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Detection of Echinococcus coproantigens in stray dogs of northern Spain


Deplazes, P; Jimenez-Palacios, S; Gottstein, B; Skaggs, J; Eckert, J (1994). Detection of Echinococcus coproantigens in stray dogs of northern Spain. Applied Parasitology, 35(4):297-301.

Abstract

An enzyme-linked immunosorbent assay (ELISA) was assessed for its suitability to diagnostically detect Echinococcus coproantigens in fecal samples of dogs infected with E. granulosus. The specificity of the test was determined by investigating fecal samples from 177 Echinococcus-free dogs infected with Taenia spp., 41 dogs with non-taeniid helminths and 24 dogs free of helminth infections. An overall specificity of 97% was determined. The diagnostic sensitivity was in close association to the worm burden of infected individuals: when dogs harboured less than 100 worms, six from 21 samples (29%) were found to be positive in coproantigen ELISA, whereas sensitivity was much higher (23 ELISA-positive from 25 samples = 92%) when dogs had more than 100 worms. Despite the relatively low average sensitivity (63%), the test enabled detection of more than 90% of the biomass of adult Echinococcus present in the respective dog populations. Conclusively, coproantigen detection allows diagnosis of most individual intestinal Echinococcus infections relevant for the egg contamination of the environment and is therefore a valuable tool to determine the relative prevalence of adult stage E. granulosus prevalence in a given endemic area.

An enzyme-linked immunosorbent assay (ELISA) was assessed for its suitability to diagnostically detect Echinococcus coproantigens in fecal samples of dogs infected with E. granulosus. The specificity of the test was determined by investigating fecal samples from 177 Echinococcus-free dogs infected with Taenia spp., 41 dogs with non-taeniid helminths and 24 dogs free of helminth infections. An overall specificity of 97% was determined. The diagnostic sensitivity was in close association to the worm burden of infected individuals: when dogs harboured less than 100 worms, six from 21 samples (29%) were found to be positive in coproantigen ELISA, whereas sensitivity was much higher (23 ELISA-positive from 25 samples = 92%) when dogs had more than 100 worms. Despite the relatively low average sensitivity (63%), the test enabled detection of more than 90% of the biomass of adult Echinococcus present in the respective dog populations. Conclusively, coproantigen detection allows diagnosis of most individual intestinal Echinococcus infections relevant for the egg contamination of the environment and is therefore a valuable tool to determine the relative prevalence of adult stage E. granulosus prevalence in a given endemic area.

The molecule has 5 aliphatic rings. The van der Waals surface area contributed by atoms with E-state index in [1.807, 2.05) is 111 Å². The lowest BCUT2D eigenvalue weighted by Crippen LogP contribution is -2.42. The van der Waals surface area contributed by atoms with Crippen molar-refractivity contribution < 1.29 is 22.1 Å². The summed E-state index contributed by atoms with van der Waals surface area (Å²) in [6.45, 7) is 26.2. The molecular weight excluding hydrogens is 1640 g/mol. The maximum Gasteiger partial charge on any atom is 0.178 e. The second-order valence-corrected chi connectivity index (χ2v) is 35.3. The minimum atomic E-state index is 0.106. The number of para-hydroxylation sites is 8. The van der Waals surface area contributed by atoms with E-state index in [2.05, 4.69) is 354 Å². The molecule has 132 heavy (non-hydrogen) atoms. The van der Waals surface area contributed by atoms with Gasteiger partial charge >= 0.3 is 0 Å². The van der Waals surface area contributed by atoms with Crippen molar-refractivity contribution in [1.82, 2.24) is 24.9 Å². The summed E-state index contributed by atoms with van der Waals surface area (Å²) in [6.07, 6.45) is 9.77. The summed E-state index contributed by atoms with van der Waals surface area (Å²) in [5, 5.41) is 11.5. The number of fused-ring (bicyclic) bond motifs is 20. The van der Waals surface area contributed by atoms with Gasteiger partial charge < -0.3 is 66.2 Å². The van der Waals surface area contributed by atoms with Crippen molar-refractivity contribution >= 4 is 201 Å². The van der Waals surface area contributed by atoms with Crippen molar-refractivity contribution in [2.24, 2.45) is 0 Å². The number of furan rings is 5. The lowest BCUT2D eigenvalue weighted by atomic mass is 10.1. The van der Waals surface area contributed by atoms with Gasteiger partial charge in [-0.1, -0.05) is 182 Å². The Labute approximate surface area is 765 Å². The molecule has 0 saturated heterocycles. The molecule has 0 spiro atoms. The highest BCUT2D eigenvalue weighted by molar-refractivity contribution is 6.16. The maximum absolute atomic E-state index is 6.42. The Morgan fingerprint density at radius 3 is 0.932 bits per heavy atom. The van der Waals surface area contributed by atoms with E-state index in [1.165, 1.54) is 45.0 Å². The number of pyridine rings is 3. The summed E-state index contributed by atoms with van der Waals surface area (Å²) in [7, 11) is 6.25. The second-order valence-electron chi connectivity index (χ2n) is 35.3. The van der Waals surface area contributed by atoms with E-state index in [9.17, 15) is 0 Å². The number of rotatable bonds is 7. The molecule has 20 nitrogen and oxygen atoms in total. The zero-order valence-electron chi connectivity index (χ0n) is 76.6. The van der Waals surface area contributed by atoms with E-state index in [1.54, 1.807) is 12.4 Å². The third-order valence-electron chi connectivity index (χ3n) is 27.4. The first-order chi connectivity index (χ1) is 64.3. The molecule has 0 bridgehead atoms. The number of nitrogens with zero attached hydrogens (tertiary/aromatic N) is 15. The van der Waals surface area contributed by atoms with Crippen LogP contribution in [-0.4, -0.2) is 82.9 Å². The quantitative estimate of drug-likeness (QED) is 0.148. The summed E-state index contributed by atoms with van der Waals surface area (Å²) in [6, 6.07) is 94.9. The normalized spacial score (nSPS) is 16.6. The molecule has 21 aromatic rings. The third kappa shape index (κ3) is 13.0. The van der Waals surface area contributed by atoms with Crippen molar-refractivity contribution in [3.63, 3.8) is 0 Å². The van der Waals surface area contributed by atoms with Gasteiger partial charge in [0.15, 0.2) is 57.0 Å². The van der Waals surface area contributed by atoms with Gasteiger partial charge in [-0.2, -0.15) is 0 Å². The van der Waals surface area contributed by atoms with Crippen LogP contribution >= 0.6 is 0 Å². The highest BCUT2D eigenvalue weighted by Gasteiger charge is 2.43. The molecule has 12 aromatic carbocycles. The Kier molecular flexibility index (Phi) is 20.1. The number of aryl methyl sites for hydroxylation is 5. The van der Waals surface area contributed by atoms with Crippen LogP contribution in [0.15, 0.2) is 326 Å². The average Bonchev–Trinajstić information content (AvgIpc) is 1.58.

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Additional indexing

Item Type:Journal Article, refereed, original work
Communities & Collections:05 Vetsuisse Faculty > Institute of Parasitology
04 Faculty of Medicine > Institute of Parasitology
Dewey Decimal Classification:570 Life sciences; biology
610 Medicine & health
600 Technology
Date:1994
Deposited On:03 Jun 2009 07:21
Last Modified:05 Apr 2016 13:14
Publisher:Urban und Fischer Verlag
ISSN:0943-0938
PubMed ID:7812318
Permanent URL: http://doi.org/10.5167/uzh-18704

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